Text Types

Purpose of Text Types

Texts have different purposes and structures to communicate a message with different conventions in language and form.

LITERARY TEXTS

Literary works have clear stylistic elements that make them literary such as characterization, metaphor, irony conflict, symbolism, and offer more layered meaning and themes. Literary works are narrative (tell a story) or lyrical (express an emotion or idea) in nature. Literary texts include short stories, novels, plays, poetry, songs, etc.

NON-LITERARY TEXTS

Non-literary texts can be expository (to explain or inform), technical (to instruct or explain a process) or persuasive (convince or call to action). Non-literary texts are more concerned with information, facts, and reality to document issues or to explain or analyze something or even argue for a certain viewpoint.

Narrative or Lyrical (literary types)

  • To entertain

  • To recount or tell a story

  • To describe

Features: character, setting, conflict, theme, imagery, first person sometimes, description, plot elements, figurative language, pathos

Organizational patterns: description, cause/effect, problem/solution, sequence

Examples:

  1. narratives: novel, short story, myth, legend, science fiction, fantasy, fable, cartoon, stage play, television script, radio script, zines, diary, letters, videos

  2. poetry: sonnet, limerick, haiku, epic balad, songs

Expository (non-literary)

  • To describe

  • To inform

  • To analyze

  • To explain

Features: headings, bold words, charts, graph, captions, logos, ethos

Organizational patterns: sequence, cause/effect, problem/solution, description, topic sentences to organize paragraphs, thesis, technical terms or jargon

Examples:

1. report: documentary, reference book

2. recount: journal, diary, newspaper article, timeline, scientific observations (lab report)

Technical (non-literary)

  • To explain process

  • To instruct

  • To describe

Features: steps to a process, use of command terms (put, place), words to indicate sequence, logos

Organizational patterns: sequence, cause/effect, problem/solution, description


Examples:

  • 1. procedures: instructions, recipes, directions

Persuasive (non-literary)

  • To persuade

  • To convince

  • To perform an action

Features: call to action, words to expresses feelings or opinions, counterargument, claim, evidence, analogies, formal language, facts, statistics, testimonies, logos, pathos, ethos, clear thesis, logical transitions

Organizational patterns: sequence, cause/effect, problem/solution, description

Examples:

  • 1. advertisement: television, print, radio, billboards, digital ads

  • 2. opinion: letter to the editor, editorial, speech, newspaper or magazine article, digital article, blogging, debate, zines

  • 3. response: movie review, book review, restaurant review

Definitions for Text Types

Narrative Texts

Narrative Fiction

  1. novel: a fictitious prose narrative that is usually long and complex with characters, conflicts, and themes. Novels can fall in a number of genres: science fiction, fantasy, magical realism, realistic fiction, romance, historical fiction, etc.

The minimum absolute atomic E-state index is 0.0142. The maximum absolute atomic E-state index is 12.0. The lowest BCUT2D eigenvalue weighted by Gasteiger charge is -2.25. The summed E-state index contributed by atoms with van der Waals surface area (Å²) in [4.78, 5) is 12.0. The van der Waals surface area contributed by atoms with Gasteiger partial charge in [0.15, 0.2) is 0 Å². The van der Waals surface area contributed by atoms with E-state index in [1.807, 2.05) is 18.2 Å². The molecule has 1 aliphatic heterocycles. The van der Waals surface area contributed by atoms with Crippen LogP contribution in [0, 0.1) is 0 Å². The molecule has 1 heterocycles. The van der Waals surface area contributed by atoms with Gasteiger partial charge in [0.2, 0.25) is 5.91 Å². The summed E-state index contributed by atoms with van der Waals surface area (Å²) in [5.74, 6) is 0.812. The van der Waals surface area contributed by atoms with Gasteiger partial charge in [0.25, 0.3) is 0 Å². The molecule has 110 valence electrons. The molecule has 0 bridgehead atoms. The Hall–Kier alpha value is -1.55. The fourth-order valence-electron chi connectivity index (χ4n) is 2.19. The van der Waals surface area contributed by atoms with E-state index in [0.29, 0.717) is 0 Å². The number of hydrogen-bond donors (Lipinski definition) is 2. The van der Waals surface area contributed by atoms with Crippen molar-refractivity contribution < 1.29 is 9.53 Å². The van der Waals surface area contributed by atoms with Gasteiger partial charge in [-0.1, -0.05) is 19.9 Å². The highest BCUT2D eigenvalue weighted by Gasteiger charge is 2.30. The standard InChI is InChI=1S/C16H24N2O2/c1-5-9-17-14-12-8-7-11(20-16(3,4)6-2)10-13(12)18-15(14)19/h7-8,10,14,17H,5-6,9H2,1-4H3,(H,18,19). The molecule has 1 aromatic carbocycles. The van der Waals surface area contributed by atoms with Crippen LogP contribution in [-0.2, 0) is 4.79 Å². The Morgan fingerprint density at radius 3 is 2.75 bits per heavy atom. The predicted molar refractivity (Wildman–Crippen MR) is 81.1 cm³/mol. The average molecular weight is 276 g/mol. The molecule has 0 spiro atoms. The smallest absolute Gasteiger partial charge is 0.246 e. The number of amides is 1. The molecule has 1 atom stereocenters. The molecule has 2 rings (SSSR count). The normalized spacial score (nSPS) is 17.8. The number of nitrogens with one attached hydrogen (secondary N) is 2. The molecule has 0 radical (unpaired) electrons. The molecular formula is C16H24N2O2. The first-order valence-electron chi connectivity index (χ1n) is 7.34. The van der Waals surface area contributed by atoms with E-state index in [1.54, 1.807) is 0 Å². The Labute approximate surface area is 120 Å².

2. novella: A shorter novel (between a novel and a short story) fictional narrative.

  3. short story: a story with a theme but shorter and less developed than a novel.

  4. myth: a story about the early history of a people that explains some human experience and typically involves supernatural beings which cannot be proven as historical fact

  5. legend: a story about human events that is presumed to have some basis in historical fact and tends to mention real people or events.

  6. legend: a story about human events that is presumed to have some basis in historical fact and tends to mention real people or events.

  7. fable: a short story, typically with animals as characters, conveying a moral.

  8. fairy tale: a children's story about magical and imaginary beings and lands.

  9. cartoon: a simple drawing where people, animals, or objects are drawn in a humorously exaggerated way, especially a satirical ones; cartoons are mostly fiction since they exaggerate reality.

  10. drama: a play for theater, radio, or television.

  11. screenplay or script: A screenplay, or script, is a written work by screenwriters for a film, television program, radio, or video game. Screenplay can be nonfiction or fiction.

  12. parody: a narrative work or writing style that mocks or mimics another work in order to ridicule

  13. pastiche: an artistic work in a style that imitates that of another work, artist, or period.

  14. diary entries: a record of entries usually in chronological order that details a person's thoughts, feelings, reactions to evens in his or her life. Authentic diary entries are nonfiction, but an author may choose to write diary entries for a character to tell a story.

  15. letters: written or type communication that can either be 1) informal between friends, family members, or acquaintances with a casual tone or 2) formal between two people that may relate to business, politics, or some professional capacity. Typically, letters are nonfiction, but sometimes writers choose to tell a story as an epistolary novel in the form of letters.

  16. lyrics: words of a song that usually expresses an attitude or perspective on some topic or feeling.

  17. zine: self-published pamphlet that are locally distributed

Narrative Nonfiction

  1. memoir: A narrative about a period in someone's life

  2. autobiography: an account of a person's life written by that person.

  3. biography: an account of a person's life written by another person.

  4. personal narrative: A short prose narrative usually told in first person about an event in someone's life.

  5. screenplay or script: A screenplay, or script, is a written work by screenwriters for a film, television program, radio, or video game. Screenplay can be nonfiction or fiction.

  6. diary entries: a record of entries usually in chronological order that details a person's thoughts, feelings, reactions to evens in his or her life. Authentic diary entries are nonfiction, but an author may choose to write diary entries for a character to tell a story.

  7. letters: written or type communication that can either be 1) informal between friends, family members, or acquaintances with a casual tone or 2) formal between two people that may relate to business, politics, or some professional capacity. Typically, letters are nonfiction, but sometimes writers choose to tell a story as an epistolary novel in the form of letters.